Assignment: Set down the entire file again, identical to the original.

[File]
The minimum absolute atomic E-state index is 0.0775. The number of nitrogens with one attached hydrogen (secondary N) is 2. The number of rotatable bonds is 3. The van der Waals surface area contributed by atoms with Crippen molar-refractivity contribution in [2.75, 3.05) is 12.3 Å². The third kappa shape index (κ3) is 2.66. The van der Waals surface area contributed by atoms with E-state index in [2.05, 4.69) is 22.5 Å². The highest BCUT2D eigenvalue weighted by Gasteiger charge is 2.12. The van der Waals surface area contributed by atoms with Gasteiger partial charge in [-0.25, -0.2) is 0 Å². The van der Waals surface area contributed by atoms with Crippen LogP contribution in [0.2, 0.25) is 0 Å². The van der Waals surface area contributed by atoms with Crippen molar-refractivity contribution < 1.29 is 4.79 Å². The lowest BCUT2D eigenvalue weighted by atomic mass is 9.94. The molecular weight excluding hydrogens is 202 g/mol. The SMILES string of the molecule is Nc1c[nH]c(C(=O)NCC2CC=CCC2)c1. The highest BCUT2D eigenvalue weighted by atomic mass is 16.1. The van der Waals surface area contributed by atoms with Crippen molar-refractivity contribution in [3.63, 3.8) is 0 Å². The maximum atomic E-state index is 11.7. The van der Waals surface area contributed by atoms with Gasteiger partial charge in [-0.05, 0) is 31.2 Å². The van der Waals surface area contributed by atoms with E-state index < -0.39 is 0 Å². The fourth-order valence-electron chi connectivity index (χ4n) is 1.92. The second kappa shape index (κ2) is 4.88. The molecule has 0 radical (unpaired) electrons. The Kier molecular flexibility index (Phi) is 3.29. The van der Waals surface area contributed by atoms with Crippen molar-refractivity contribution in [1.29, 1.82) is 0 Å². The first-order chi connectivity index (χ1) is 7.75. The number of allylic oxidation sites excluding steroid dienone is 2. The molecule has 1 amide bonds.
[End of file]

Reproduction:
The minimum absolute atomic E-state index is 0.0775. The number of nitrogens with one attached hydrogen (secondary N) is 2. The number of rotatable bonds is 3. The van der Waals surface area contributed by atoms with Crippen molar-refractivity contribution in [2.75, 3.05) is 12.3 Å². The third kappa shape index (κ3) is 2.66. The van der Waals surface area contributed by atoms with E-state index in [2.05, 4.69) is 22.5 Å². The highest BCUT2D eigenvalue weighted by Gasteiger charge is 2.12. The van der Waals surface area contributed by atoms with Gasteiger partial charge in [-0.25, -0.2) is 0 Å². The van der Waals surface area contributed by atoms with Crippen LogP contribution in [0.2, 0.25) is 0 Å². The van der Waals surface area contributed by atoms with Crippen molar-refractivity contribution < 1.29 is 4.79 Å². The lowest BCUT2D eigenvalue weighted by atomic mass is 9.94. The molecular weight excluding hydrogens is 202 g/mol. The SMILES string of the molecule is Nc1c[nH]c(C(=O)NCC2CC=CCC2)c1. The highest BCUT2D eigenvalue weighted by atomic mass is 16.1. The van der Waals surface area contributed by atoms with Crippen molar-refractivity contribution in [3.63, 3.8) is 0 Å². The maximum atomic E-state index is 11.7. The van der Waals surface area contributed by atoms with Gasteiger partial charge in [-0.05, 0) is 31.2 Å². The van der Waals surface area contributed by atoms with E-state index < -0.39 is 0 Å². The fourth-order valence-electron chi connectivity index (χ4n) is 1.92. The second kappa shape index (κ2) is 4.88. The molecule has 0 radical (unpaired) electrons. The Kier molecular flexibility index (Phi) is 3.29. The van der Waals surface area contributed by atoms with Crippen molar-refractivity contribution in [1.29, 1.82) is 0 Å². The first-order chi connectivity index (χ1) is 7.75. The number of allylic oxidation sites excluding steroid dienone is 2. The molecule has 1 amide bonds.